# The validity of the proofs of the Pythagorean Theorem and the concept of area

this might be a very elemental question but it has been bothering me for a while. Must of the proofs I've seen of the Pythagorean Theorem involve showing that the areas of the squares with side length $a$ and $b$ add up to the area of the square with side length $c$. This is generally done by rearranging triangles. My problem with this type of proofs is that they only show that the areas must be the same but don't show that $a^2+b^2=c^2$.

Why must the area of a square with side $a$ be defined as $a^2$. Say for example that you had another way of measuring the surface of a square with a given side length (and it behaves as we would intuitively want area to behave). If this function is called $A$ then the visual proofs of the theorem would only show that $A(a)+A(b)=A(c)$.

So, does this type of proof works because we just happen to define area as we do, or does $A(a)+A(b)=A(c)$ must imply $a^2+b^2=c^2$?

Now, if $A(a)+A(b)=A(c)$ does imply $a^2+b^2=c^2$ that would mean that our function $A$ (which behaves as area does) must include the square of the side in its formula. For example $A(x)=kx^2, k>0$ (which does imply the pythagorean theorem). Are there other ways to define the surface of a square such that it behaves as it physically does? Would the visual proofs still be valid?

Thank you!

• Related: See my answer to this question math.stackexchange.com/questions/675522/…. This also provides an answer to your question: Most proofs of the PT use existence of a certain function called "area" satisfying certain properties. One can prove that there is no function satisfying all but one of these axioms and also, as you suggested, with $A(b)=b$. – Moishe Kohan Jun 20 '17 at 3:25
• proofwiki.org/wiki/Area_of_Square – Ryan A Jun 20 '17 at 3:27

Any reasonable definition of areas will make the area of a square of side $$s$$ proportional to $$s^2$$. I'll give the proof and indicate [in brackets] what "reasonableness" is required to make the proof work.

Suppose $$A$$ is a reasonable definition of areas; $$A(s)$$ is the area of a square of side $$s$$. [This already presupposes one aspect of "reasonableness", namely that all squares with the same side length have the same area.] For any positive integer $$q$$, we can partition a square of side $$1$$ into $$q^2$$ smaller squares of side $$1/q$$, just by drawing perpendicular grid lines, at $$1/q$$ spacing, parallel to the sides of the original square. So each of these smaller squares has area $$A(1)/(q^2)$$. [Here I'm assuming another aspect of reasonableness: If several squares overlap only along edges, then the area of their union is the sum of their areas.] So $$A(1/q)=A(1)(1/q^2)$$. Now let $$p$$ be another positive integer and consider a square of side $$p/q$$. It can be split by grid lines into $$p^2$$ squares of side $$1/q$$. So, by the same reasonableness properties already used above, we get $$A(p/q)=p^2A(1/q)=p^2A(1)(1/q^2)=A(1)(p/q)^2.$$ So we have $$A(x)=A(1)x^2$$ for all positive rational $$x$$.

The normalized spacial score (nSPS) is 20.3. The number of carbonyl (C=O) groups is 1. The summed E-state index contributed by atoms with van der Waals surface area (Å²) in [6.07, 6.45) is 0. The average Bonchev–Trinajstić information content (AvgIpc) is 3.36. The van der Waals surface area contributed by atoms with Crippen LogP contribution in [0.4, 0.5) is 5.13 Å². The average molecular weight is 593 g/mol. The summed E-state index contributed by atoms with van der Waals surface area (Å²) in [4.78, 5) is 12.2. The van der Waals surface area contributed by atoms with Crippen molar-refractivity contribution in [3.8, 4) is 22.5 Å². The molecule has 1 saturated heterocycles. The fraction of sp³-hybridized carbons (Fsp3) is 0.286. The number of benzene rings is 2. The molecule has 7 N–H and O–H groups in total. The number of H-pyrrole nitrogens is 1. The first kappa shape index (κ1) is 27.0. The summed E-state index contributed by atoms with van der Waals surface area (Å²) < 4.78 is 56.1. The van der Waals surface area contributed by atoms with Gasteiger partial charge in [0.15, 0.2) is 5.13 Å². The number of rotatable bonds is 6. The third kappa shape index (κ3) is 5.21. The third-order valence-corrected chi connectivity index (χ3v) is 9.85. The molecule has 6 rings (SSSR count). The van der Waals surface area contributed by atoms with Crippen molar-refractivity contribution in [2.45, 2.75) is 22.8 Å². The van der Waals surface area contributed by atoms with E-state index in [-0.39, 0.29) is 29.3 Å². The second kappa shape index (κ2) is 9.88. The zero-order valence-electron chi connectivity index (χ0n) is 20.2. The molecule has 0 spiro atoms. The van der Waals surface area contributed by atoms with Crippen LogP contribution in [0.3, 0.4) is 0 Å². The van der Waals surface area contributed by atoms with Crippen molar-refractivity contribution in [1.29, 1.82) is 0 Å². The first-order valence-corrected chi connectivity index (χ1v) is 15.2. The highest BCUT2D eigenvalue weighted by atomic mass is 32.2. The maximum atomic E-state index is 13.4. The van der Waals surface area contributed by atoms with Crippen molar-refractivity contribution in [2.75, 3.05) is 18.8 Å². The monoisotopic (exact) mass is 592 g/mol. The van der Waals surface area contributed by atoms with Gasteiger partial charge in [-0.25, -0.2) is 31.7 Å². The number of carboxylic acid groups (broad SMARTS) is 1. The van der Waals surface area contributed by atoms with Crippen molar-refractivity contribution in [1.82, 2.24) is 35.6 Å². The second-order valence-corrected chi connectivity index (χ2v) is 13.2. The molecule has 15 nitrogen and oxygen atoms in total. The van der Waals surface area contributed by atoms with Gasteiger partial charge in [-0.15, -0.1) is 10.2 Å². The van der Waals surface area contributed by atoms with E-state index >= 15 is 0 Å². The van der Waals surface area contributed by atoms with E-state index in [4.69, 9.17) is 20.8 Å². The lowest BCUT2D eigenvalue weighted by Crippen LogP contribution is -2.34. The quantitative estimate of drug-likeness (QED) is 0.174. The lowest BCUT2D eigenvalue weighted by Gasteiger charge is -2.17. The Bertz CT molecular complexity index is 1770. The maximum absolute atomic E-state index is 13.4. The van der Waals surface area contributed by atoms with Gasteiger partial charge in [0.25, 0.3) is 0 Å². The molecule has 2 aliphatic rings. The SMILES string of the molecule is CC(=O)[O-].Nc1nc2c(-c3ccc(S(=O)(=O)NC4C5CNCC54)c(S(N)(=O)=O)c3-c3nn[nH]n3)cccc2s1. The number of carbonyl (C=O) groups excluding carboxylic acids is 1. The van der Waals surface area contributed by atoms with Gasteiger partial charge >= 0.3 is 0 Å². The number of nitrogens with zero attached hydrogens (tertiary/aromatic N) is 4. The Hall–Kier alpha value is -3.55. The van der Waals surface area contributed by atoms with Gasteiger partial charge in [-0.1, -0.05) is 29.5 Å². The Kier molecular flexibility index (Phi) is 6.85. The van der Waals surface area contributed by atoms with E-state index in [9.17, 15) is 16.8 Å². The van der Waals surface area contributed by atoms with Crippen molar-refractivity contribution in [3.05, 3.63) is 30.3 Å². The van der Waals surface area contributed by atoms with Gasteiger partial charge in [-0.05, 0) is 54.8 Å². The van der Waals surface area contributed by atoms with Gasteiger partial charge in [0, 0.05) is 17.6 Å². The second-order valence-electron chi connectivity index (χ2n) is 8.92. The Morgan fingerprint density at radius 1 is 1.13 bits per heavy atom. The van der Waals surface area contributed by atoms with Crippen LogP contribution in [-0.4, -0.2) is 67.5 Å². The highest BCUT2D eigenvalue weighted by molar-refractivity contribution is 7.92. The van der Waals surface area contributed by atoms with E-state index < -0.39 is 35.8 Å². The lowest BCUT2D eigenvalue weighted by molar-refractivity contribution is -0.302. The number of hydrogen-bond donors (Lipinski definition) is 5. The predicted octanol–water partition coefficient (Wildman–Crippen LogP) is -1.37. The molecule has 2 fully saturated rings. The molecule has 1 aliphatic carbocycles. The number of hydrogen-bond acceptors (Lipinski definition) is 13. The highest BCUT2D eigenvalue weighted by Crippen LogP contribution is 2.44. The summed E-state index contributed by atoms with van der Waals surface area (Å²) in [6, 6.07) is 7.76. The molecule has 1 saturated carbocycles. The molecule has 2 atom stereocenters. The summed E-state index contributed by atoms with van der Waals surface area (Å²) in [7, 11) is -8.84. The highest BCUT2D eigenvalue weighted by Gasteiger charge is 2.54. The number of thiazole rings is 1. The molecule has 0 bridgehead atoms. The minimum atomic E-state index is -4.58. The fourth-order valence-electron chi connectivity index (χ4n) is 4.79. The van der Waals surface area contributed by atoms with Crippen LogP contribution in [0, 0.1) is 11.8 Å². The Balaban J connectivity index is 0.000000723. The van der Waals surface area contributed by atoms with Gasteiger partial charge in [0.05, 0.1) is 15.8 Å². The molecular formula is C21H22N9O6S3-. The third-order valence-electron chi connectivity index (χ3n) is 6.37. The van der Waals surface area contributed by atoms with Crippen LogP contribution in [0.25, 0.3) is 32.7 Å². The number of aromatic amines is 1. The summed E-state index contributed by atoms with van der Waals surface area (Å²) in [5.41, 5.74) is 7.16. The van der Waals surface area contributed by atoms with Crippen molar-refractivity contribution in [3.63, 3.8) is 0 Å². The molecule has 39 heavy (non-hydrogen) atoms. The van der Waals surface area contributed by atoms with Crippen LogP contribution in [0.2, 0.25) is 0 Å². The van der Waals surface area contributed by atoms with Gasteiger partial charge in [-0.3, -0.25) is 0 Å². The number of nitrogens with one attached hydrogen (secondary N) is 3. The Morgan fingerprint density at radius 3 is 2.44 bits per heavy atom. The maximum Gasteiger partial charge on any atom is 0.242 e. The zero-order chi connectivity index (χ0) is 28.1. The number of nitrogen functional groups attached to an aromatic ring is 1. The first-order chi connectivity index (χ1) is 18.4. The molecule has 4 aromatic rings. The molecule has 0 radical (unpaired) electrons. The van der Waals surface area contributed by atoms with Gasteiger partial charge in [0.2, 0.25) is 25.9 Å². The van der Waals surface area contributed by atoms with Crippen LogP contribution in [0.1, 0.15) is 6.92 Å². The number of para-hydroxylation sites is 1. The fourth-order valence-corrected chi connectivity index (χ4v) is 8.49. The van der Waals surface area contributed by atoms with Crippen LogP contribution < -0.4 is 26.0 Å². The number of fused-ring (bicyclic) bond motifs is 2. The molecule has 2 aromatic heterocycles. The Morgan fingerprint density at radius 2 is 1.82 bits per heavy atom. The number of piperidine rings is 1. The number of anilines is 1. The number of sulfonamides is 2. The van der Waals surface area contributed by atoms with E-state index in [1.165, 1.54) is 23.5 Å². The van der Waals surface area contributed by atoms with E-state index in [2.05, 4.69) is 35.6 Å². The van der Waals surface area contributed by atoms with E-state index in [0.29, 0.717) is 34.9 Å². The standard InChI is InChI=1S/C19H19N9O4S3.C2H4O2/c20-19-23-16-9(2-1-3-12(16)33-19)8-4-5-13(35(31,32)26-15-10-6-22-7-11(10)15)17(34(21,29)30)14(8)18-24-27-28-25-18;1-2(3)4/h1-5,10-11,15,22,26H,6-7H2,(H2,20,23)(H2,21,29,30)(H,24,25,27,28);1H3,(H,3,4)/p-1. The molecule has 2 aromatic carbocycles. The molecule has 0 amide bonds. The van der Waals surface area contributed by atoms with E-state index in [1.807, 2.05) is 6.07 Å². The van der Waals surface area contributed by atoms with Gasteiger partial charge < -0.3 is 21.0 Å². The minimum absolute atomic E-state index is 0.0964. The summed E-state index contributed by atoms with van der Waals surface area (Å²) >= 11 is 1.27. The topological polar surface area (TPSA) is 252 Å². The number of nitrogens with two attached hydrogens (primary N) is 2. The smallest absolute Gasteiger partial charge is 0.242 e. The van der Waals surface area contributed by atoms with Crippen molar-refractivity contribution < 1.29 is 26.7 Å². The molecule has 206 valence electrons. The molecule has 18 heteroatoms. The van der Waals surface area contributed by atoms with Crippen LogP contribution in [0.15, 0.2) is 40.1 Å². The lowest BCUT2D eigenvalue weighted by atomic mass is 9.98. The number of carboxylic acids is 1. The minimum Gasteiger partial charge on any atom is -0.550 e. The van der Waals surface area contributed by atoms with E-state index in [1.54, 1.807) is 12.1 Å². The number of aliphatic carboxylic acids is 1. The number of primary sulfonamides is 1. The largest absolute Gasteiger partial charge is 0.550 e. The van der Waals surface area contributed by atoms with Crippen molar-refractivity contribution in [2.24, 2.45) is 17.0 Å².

As a final reasonableness property, I'll assume that $$A$$ is a monotone function: if $$x then $$A(x)\leq A(y)$$. Then, for any positive real number $$r$$, we have that $$A(r)$$ is sandwiched between $$A(x)$$ and $$A(y)$$ for all positive rational $$x$$ and $$y$$ with $$x. That is, for all such positive rational $$x$$ and $$y$$, we have $$A(1)x^2\leq A(r)\leq A(1)y^2$$. The only number $$A(r)$$ that satisfies these inequalities, for all such $$x$$ and $$y$$, is $$A(r)=A(1)r^2$$.

So, up to a constant factor $$A(1)$$ which amounts to a choice of units, the usual notion of area is the only reasonable one, provided you accept that a reasonable notion of area must have the properties I stated during the proof.